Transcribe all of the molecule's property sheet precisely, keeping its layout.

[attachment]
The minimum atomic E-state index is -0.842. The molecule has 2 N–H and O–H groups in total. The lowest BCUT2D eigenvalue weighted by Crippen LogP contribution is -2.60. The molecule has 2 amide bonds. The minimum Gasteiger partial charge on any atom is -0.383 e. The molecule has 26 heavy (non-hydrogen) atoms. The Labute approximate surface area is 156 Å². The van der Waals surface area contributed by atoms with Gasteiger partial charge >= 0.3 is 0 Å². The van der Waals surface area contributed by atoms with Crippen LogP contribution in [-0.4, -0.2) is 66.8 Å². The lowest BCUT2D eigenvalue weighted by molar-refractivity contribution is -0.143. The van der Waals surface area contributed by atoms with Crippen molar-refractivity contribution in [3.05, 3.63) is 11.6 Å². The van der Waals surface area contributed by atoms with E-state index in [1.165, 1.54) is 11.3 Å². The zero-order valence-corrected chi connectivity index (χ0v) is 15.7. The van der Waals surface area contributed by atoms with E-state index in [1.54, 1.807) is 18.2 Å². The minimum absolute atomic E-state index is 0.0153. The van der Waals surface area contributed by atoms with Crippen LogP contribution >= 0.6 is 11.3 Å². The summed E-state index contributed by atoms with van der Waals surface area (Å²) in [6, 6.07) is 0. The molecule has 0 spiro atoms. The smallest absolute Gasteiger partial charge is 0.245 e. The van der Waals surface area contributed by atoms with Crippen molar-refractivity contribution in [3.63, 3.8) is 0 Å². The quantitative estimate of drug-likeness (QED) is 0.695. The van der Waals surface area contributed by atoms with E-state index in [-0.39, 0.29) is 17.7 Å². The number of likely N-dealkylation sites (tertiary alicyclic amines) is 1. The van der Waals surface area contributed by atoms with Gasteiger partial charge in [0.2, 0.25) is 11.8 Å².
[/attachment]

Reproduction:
The minimum atomic E-state index is -0.842. The molecule has 2 N–H and O–H groups in total. The lowest BCUT2D eigenvalue weighted by Crippen LogP contribution is -2.60. The molecule has 2 amide bonds. The minimum Gasteiger partial charge on any atom is -0.383 e. The molecule has 26 heavy (non-hydrogen) atoms. The Labute approximate surface area is 156 Å². The van der Waals surface area contributed by atoms with Gasteiger partial charge >= 0.3 is 0 Å². The van der Waals surface area contributed by atoms with Crippen LogP contribution in [-0.4, -0.2) is 66.8 Å². The lowest BCUT2D eigenvalue weighted by molar-refractivity contribution is -0.143. The van der Waals surface area contributed by atoms with Crippen molar-refractivity contribution in [3.05, 3.63) is 11.6 Å². The van der Waals surface area contributed by atoms with E-state index in [1.165, 1.54) is 11.3 Å². The zero-order valence-corrected chi connectivity index (χ0v) is 15.7. The van der Waals surface area contributed by atoms with E-state index in [1.54, 1.807) is 18.2 Å². The minimum absolute atomic E-state index is 0.0153. The van der Waals surface area contributed by atoms with Crippen LogP contribution >= 0.6 is 11.3 Å². The summed E-state index contributed by atoms with van der Waals surface area (Å²) in [6, 6.07) is 0. The molecule has 0 spiro atoms. The smallest absolute Gasteiger partial charge is 0.245 e. The van der Waals surface area contributed by atoms with Crippen molar-refractivity contribution in [3.63, 3.8) is 0 Å². The quantitative estimate of drug-likeness (QED) is 0.695. The van der Waals surface area contributed by atoms with E-state index in [-0.39, 0.29) is 17.7 Å². The number of likely N-dealkylation sites (tertiary alicyclic amines) is 1. The van der Waals surface area contributed by atoms with Gasteiger partial charge in [0.2, 0.25) is 11.8 Å².